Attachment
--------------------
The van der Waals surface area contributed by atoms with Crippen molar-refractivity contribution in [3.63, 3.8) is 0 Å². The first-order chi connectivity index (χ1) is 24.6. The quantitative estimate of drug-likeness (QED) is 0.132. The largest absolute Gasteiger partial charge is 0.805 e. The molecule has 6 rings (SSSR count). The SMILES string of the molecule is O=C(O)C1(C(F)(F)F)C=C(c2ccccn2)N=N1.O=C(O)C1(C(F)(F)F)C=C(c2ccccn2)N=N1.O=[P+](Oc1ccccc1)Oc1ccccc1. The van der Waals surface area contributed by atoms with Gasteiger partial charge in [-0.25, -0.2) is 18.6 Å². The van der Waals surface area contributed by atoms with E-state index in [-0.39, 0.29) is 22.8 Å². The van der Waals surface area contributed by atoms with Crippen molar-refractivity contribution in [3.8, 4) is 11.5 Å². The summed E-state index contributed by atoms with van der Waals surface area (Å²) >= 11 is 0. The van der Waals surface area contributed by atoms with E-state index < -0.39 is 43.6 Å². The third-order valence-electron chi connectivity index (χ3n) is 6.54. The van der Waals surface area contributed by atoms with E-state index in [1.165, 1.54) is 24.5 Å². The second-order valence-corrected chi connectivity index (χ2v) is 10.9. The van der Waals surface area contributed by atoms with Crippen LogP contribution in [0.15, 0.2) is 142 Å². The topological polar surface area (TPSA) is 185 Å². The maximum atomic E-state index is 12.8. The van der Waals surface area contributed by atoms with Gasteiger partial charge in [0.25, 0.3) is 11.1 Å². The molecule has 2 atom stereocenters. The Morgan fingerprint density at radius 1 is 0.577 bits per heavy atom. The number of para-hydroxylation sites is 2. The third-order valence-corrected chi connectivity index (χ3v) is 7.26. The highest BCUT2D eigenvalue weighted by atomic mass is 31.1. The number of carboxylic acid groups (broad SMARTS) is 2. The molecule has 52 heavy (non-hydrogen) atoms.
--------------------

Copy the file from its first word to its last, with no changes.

The van der Waals surface area contributed by atoms with Crippen molar-refractivity contribution in [3.63, 3.8) is 0 Å². The first-order chi connectivity index (χ1) is 24.6. The quantitative estimate of drug-likeness (QED) is 0.132. The largest absolute Gasteiger partial charge is 0.805 e. The molecule has 6 rings (SSSR count). The SMILES string of the molecule is O=C(O)C1(C(F)(F)F)C=C(c2ccccn2)N=N1.O=C(O)C1(C(F)(F)F)C=C(c2ccccn2)N=N1.O=[P+](Oc1ccccc1)Oc1ccccc1. The van der Waals surface area contributed by atoms with Gasteiger partial charge in [-0.25, -0.2) is 18.6 Å². The van der Waals surface area contributed by atoms with E-state index in [-0.39, 0.29) is 22.8 Å². The van der Waals surface area contributed by atoms with Crippen molar-refractivity contribution in [3.8, 4) is 11.5 Å². The summed E-state index contributed by atoms with van der Waals surface area (Å²) >= 11 is 0. The van der Waals surface area contributed by atoms with E-state index < -0.39 is 43.6 Å². The third-order valence-electron chi connectivity index (χ3n) is 6.54. The van der Waals surface area contributed by atoms with E-state index in [1.165, 1.54) is 24.5 Å². The second-order valence-corrected chi connectivity index (χ2v) is 10.9. The van der Waals surface area contributed by atoms with Crippen LogP contribution in [0.15, 0.2) is 142 Å². The topological polar surface area (TPSA) is 185 Å². The maximum atomic E-state index is 12.8. The van der Waals surface area contributed by atoms with Gasteiger partial charge in [0.25, 0.3) is 11.1 Å². The molecule has 2 atom stereocenters. The Morgan fingerprint density at radius 1 is 0.577 bits per heavy atom. The number of para-hydroxylation sites is 2. The third-order valence-corrected chi connectivity index (χ3v) is 7.26. The highest BCUT2D eigenvalue weighted by atomic mass is 31.1. The number of carboxylic acid groups (broad SMARTS) is 2. The molecule has 52 heavy (non-hydrogen) atoms.